It’s important to pay attention to what other symptoms the child has, such as a runny nose, coughing or diarrhea. If the child is coughing a lot, has a rash, finds it difficult to breathe and also has a fever, or if a fever lasts longer than three days, then that’s certainly a cause for concern. That is the point when a child should be taken to see a doctor for an assessment. A baby under three months old who has a fever at any stage should be taken to see a doctor immediately, as fevers can be very dangerous at that age. Otherwise, especially if a fever is the only obvious symptom, it’s best to let the child relax and wait until the symptoms subside, providing plenty of rest and water.

If you do see a doctor regarding a fever, it’s still not always necessary to prescribe medicine. According to information I have learned from my colleagues in local Vietnamese hospitals, when a child is taken to see a doctor for symptoms of upper respiratory infection (such as cough, runny nose and/or fever), antibiotics will be prescribed 99 percent of the time. This is despite the fact that antibiotics are only effective against a limited number of the illnesses that cause fever.

Many doctors feel a sense of obligation to provide medication rather than send a child home without it. Parents can be very upset if a doctor examines their sick child and then sends them away without drugs. Unfortunately, this practice has given rise to very dangerous levels of antibiotic resistance in Vietnam— and this is a very serious issue, as a child who has developed resistance to antibiotics may not be able to benefit from them at later times when they are urgently needed.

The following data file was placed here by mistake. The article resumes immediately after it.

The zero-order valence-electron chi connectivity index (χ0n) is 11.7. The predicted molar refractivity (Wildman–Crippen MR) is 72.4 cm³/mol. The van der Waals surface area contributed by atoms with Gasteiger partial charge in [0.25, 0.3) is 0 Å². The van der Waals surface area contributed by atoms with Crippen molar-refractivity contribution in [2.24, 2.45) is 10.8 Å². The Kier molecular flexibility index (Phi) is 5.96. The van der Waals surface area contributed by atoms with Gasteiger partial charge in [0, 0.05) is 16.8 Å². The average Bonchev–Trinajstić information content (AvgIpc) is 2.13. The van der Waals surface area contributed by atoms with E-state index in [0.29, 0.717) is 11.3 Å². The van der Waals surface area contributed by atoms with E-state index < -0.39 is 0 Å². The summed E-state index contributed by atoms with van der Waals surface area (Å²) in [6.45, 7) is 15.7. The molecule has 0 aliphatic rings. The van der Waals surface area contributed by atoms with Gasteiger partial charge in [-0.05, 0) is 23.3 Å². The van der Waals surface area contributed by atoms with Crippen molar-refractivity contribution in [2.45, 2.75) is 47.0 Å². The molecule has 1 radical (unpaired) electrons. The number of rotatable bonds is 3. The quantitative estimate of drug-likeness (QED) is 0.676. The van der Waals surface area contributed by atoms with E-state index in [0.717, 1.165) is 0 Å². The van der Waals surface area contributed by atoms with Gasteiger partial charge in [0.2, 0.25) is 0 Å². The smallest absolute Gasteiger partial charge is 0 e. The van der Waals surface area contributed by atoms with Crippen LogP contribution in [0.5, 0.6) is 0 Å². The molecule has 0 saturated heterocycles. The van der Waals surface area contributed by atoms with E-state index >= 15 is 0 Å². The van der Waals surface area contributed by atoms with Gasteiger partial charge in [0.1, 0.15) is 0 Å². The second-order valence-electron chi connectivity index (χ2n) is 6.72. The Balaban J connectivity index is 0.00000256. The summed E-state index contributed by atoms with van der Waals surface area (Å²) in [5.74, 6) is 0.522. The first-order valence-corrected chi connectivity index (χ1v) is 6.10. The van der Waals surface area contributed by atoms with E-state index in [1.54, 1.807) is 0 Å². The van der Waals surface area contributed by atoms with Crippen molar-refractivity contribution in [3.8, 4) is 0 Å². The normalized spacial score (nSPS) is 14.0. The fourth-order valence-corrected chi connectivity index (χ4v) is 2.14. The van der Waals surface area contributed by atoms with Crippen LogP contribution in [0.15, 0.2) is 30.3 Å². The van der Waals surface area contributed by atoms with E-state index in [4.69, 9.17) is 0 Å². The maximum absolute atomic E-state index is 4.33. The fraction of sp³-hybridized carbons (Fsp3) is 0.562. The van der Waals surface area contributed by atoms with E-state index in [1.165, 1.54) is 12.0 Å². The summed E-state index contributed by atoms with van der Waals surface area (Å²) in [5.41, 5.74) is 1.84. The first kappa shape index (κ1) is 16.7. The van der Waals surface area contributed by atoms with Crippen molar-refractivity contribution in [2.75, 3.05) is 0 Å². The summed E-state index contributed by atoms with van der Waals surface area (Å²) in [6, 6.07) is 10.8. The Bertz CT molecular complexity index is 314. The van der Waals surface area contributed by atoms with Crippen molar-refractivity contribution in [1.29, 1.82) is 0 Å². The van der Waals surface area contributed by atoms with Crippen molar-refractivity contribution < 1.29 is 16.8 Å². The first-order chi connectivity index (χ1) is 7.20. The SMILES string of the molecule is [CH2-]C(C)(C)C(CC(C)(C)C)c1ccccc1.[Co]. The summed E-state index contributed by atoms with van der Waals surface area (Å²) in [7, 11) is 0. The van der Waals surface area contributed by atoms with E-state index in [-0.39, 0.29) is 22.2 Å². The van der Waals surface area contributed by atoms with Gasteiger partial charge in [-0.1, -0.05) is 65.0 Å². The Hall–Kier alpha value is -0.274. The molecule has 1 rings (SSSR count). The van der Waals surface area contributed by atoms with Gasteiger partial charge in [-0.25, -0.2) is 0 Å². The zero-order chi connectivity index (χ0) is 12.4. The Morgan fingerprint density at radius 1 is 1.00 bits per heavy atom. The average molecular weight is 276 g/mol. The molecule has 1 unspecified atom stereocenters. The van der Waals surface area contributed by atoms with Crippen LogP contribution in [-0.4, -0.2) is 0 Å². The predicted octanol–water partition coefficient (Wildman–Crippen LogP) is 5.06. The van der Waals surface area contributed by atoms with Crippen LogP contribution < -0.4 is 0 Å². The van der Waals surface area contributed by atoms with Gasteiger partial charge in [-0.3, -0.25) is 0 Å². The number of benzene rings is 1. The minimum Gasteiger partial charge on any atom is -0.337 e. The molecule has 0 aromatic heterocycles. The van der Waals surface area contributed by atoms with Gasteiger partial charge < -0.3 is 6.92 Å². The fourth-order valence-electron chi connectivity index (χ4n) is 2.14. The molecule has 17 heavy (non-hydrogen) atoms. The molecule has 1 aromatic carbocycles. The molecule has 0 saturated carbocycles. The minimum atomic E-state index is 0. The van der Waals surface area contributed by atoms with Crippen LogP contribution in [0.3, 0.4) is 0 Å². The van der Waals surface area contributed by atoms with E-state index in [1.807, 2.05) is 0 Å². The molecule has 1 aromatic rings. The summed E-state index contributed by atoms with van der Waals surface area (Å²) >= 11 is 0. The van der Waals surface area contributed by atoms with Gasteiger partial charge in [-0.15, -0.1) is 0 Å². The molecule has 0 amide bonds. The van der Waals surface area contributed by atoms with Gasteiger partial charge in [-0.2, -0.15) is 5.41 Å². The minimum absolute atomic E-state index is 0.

This problem is compounded by the fact that antibiotics are easily available over the counter in Vietnam, meaning parents who do not want to take their children to see a doctor will go direct to a pharmacy or a private clinic for their medicine. If the child’s problem is not resolved within a couple of days, the parent may then decide to take him or her to hospital—but during the intervening time, the antibiotics may have altered the symptoms of the illness, making it far more difficult for the doctor to diagnose.

Sometimes I tell Vietnamese parents who go to a public hospital or clinic that a very good question is to ask the doctor is whether their child needs antibiotics or not. If the parent asks this question, the doctor will consider whether this case can perhaps wait. In any event, it is certainly counterintuitive for a parent to try to persuade a doctor to give medicines, making them feel that they must prescribe something that may make matters worse. Sometimes, the only fever medicine necessary is simply to wait for it to go away.

BIO: The only Vietnamese national on Family Medical Practice’s pediatrics team, Dr. Truong Hoang Quy has core medical competencies in internal medicine, nutrition, vaccination and infectious disease. He studied at Thai Binh Medical University, Hanoi Medical University and at the Queensland University of Technology in Australia.